Inspecting components for e-mobility applications is something that David Wick is very familiar with.
Wick, manager of product management at ZEISS Industrial Quality Solutions, has been working on a few different types of e-mobility applications for several years, including the battery, power electronics, e-motors and transmissions.
“Applications fit into several categories,” Wick says. “The first is e-motors, for measurement of the shape and insulation of the hairpins going into an electric motor. There we have to use a CMM with a noncontact optical sensor to measure the shape, and measure the thickness of varnish next to the wire.”
“As more and more companies are making electric motors for electric cars, along with that more and more companies are making battery trays,” Wick says. These may be five feet long and four feet wide, in a frame that holds all the batteries. This design allows for differences inside the vehicle as well, Wick points out.
If you’ve ever been in a Tesla, you’ll note that the floor is flat. This allows more room for passengers and is made possible because of the vehicle components. According to an article from Harvard Business Review, the Tesla hardware, including “ a flat pack of batteries at the base, two electric engines (front and rear), no transmission, etc.” provide advantages “such as a lower center of gravity, greater energy density, and more efficient battery management.”
While some inspection technologies are the same whether or not it’s an electric or traditional vehicle, there are some differences. Transmissions, for example, require a different approach.
“Because electric cars have a different type of transmission, they have to be extremely quiet,” Wick says. “The customer expects the electric car transmission to be silent. The gearing has to be very precise inside.”
This requires more precise—and more accurate—measurement. For a traditional transmission, manufacturers would use a CMM, though perhaps a less expensive and less precise machine.
Beyond transmissions, there are other applications that are unique to the e-mobility space. As Wick points out, electric motors and battery trays don’t exist in a traditional car.
So how to select the best inspection technology for your application? There are a few things to keep in mind. These are often tolerance- and project-specific, but there are a few overarching ideas that apply to a broader group.
“In looking for equipment, customers should look for a system where the sensors can be easily switched,” Wick says. If you’ve heard of plug and play for other technologies, this applies here as well.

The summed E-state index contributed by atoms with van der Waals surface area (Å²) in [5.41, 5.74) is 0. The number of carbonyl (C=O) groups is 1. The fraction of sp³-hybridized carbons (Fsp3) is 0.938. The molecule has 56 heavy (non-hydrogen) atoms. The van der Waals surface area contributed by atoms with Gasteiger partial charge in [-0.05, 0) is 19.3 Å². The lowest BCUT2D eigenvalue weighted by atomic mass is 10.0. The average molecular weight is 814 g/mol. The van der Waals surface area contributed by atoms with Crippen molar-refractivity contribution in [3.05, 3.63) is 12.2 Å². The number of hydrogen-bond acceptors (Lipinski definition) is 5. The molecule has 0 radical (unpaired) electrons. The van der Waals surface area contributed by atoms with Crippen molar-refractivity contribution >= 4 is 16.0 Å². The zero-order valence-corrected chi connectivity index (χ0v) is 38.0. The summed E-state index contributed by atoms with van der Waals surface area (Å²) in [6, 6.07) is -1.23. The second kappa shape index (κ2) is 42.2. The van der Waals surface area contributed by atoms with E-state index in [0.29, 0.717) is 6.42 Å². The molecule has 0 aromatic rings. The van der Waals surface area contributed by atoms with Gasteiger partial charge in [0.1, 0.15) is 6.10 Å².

“Look for plug and play sensors, because you don’t know, this year you may be measuring something with an active scanning sensor, but next week that could change.” By using a common programming software for all of them, the customer wouldn’t have to relearn it sometime down the road.
“The other thing we’re finding is look for a supplier that can provide credible and quick technical service,” Wick says. “Why would I say that? Think about that. If you’re building battery cases and have a contract to make 100,000 of them, you can’t wait around for someone to come and service a machine. You would need someone to visit the facility quickly if needed.”
Finally, he advises e-mobility customers to consider the reach of their potential partner. “A lot of companies getting into this business are global in nature,” Wick says. “Customers would be wise to think about, ‘Can the company I’m buying this from take care of me anywhere in the world?’ If I was in the market for these type of instruments, that’s what I would think about.”
Wick emphasizes that it is important to trust the supplier because when you get into the thick of production, you really don’t want to have to wait around for answers and disrupt production.
With the rapid evolution in battery technology, there have been changing inspection requirements. “The name of the game in e-mobility is: how can I drive the available range of the car up?” Wick says. This means customers are closely watching the price of the vehicles as well as how many miles they can drive without recharging (range).
For both price and range, batteries can provide a solution. With the developments taking place in lithium ion batteries it is possible to extend the range and also lower the cost of the vehicle.
With the rise in battery manufacturers building plants in the United States—including Ohio, Georgia and Nevada—it seems that companies are betting on the American market and positioning themselves to be prepared for growth.
He predicts a timeline of late 2022 for more of these vehicles to be introduced. Since the U.S. government stopped giving tax rebates for e-vehicles, Wick says that suppliers are now working on getting the price down and improving the batteries.
There has been more interest in these type of inspection applications, Wick notes, even with the current environment.
Though the market involves a small set of companies—dozens, not thousands, of companies are involved in this space—it is growing.
These new e-mobility applications mostly use technology that is already available, which is a reassuring element for both manufacturers and suppliers, Wick says. It solves a new challenge but it is a proven technology.
“We know it works, and customers trust us.”